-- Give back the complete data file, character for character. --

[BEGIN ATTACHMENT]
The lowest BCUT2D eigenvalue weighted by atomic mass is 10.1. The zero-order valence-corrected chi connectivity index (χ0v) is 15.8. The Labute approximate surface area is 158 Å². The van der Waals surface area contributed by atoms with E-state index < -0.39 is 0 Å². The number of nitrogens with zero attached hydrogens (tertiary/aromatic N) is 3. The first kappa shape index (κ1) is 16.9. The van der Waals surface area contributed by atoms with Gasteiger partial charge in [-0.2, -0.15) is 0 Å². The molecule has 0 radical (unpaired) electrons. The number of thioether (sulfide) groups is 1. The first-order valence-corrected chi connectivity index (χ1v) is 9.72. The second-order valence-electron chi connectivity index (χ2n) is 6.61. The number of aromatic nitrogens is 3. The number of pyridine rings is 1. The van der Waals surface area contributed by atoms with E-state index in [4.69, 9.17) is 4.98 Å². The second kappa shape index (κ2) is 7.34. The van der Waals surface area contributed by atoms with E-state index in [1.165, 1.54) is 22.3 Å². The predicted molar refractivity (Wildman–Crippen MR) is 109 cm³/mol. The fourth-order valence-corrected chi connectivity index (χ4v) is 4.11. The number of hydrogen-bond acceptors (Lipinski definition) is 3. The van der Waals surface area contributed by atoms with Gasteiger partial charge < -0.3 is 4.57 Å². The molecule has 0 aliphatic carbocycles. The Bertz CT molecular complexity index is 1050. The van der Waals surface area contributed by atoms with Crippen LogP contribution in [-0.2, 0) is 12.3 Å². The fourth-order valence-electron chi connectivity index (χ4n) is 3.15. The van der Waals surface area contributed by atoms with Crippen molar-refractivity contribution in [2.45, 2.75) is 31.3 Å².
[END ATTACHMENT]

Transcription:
The lowest BCUT2D eigenvalue weighted by atomic mass is 10.1. The zero-order valence-corrected chi connectivity index (χ0v) is 15.8. The Labute approximate surface area is 158 Å². The van der Waals surface area contributed by atoms with E-state index < -0.39 is 0 Å². The number of nitrogens with zero attached hydrogens (tertiary/aromatic N) is 3. The first kappa shape index (κ1) is 16.9. The van der Waals surface area contributed by atoms with Gasteiger partial charge in [-0.2, -0.15) is 0 Å². The molecule has 0 radical (unpaired) electrons. The number of thioether (sulfide) groups is 1. The first-order valence-corrected chi connectivity index (χ1v) is 9.72. The second-order valence-electron chi connectivity index (χ2n) is 6.61. The number of aromatic nitrogens is 3. The number of pyridine rings is 1. The van der Waals surface area contributed by atoms with E-state index in [4.69, 9.17) is 4.98 Å². The second kappa shape index (κ2) is 7.34. The van der Waals surface area contributed by atoms with E-state index in [1.165, 1.54) is 22.3 Å². The predicted molar refractivity (Wildman–Crippen MR) is 109 cm³/mol. The fourth-order valence-corrected chi connectivity index (χ4v) is 4.11. The number of hydrogen-bond acceptors (Lipinski definition) is 3. The van der Waals surface area contributed by atoms with Gasteiger partial charge < -0.3 is 4.57 Å². The molecule has 0 aliphatic carbocycles. The Bertz CT molecular complexity index is 1050. The van der Waals surface area contributed by atoms with Crippen LogP contribution in [-0.2, 0) is 12.3 Å². The fourth-order valence-electron chi connectivity index (χ4n) is 3.15. The van der Waals surface area contributed by atoms with Crippen molar-refractivity contribution in [2.45, 2.75) is 31.3 Å².